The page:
Last February, a researcher did extensive mobile monitoring in parts of the Comox Valley (see our write-up about the study).
The researcher, Matt Wagstaff, has recently distributed a summary of the results from his work in our area (read summary).
Not surprisingly, the results clearly show that older residential neighbourhoods have the highest wood smoke pollution concerns.
It also shows that many of us live in areas that are as bad, if not worse, than the measurements of fine particulates recorded at our fixed air quality monitor near Courtenay Elementary. The summary notes:
“Substantial variation was observed across the routes; measured levels across the Courtenay and Cumberland route were up to two times higher than the levels measured at the station, while levels across the Courtenay and Comox route were up to seven times higher than those measured at the Courtenay station.”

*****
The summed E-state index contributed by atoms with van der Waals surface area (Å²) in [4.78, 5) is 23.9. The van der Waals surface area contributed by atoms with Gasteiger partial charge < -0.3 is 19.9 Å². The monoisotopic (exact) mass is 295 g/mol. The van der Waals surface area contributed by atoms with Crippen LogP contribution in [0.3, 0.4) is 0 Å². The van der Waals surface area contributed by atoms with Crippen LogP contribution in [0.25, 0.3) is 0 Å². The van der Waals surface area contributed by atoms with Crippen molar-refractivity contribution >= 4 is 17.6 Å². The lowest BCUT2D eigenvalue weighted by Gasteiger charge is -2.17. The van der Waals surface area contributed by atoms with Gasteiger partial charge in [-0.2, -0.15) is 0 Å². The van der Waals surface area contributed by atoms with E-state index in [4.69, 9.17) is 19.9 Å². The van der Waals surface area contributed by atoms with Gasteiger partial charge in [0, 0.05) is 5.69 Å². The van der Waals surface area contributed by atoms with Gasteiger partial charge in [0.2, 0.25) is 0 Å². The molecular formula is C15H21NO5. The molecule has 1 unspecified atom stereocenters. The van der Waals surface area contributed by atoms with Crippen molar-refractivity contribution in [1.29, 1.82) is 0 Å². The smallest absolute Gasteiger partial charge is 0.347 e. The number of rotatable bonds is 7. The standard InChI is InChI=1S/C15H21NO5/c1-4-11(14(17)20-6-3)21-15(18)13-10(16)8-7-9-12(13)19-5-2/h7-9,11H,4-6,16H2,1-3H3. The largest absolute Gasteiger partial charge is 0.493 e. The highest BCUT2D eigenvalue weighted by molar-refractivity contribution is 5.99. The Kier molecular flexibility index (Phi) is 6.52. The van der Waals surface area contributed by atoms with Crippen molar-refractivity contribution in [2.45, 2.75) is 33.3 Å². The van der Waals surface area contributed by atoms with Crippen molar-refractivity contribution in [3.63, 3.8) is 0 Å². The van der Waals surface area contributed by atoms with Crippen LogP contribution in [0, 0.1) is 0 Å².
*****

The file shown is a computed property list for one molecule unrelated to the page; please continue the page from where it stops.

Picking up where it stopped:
It is important to note that you can’t compare the colours from one map to the other as they are based on different PM2.5 averages (click on maps to enlarge images in new tab). [NOTE: New Comox/Courtenay map added on Oct. 28th as earlier one had inaccuracies].
The darker colours in both represent the worst neighbourhoods within that map, but because the average level of fine particulates were much higher in the Cumberland/Courtenay route map, the darker colours represent higher readings than the same darker colours in the Comox/Courtenay map.
Each map also represents an average of 7 nights of readings. So some nights may have been better or worse than what is shown here. We are hoping when Matt Wagstaff’s final research is complete in early 2018 that we will have access to data from individual nights.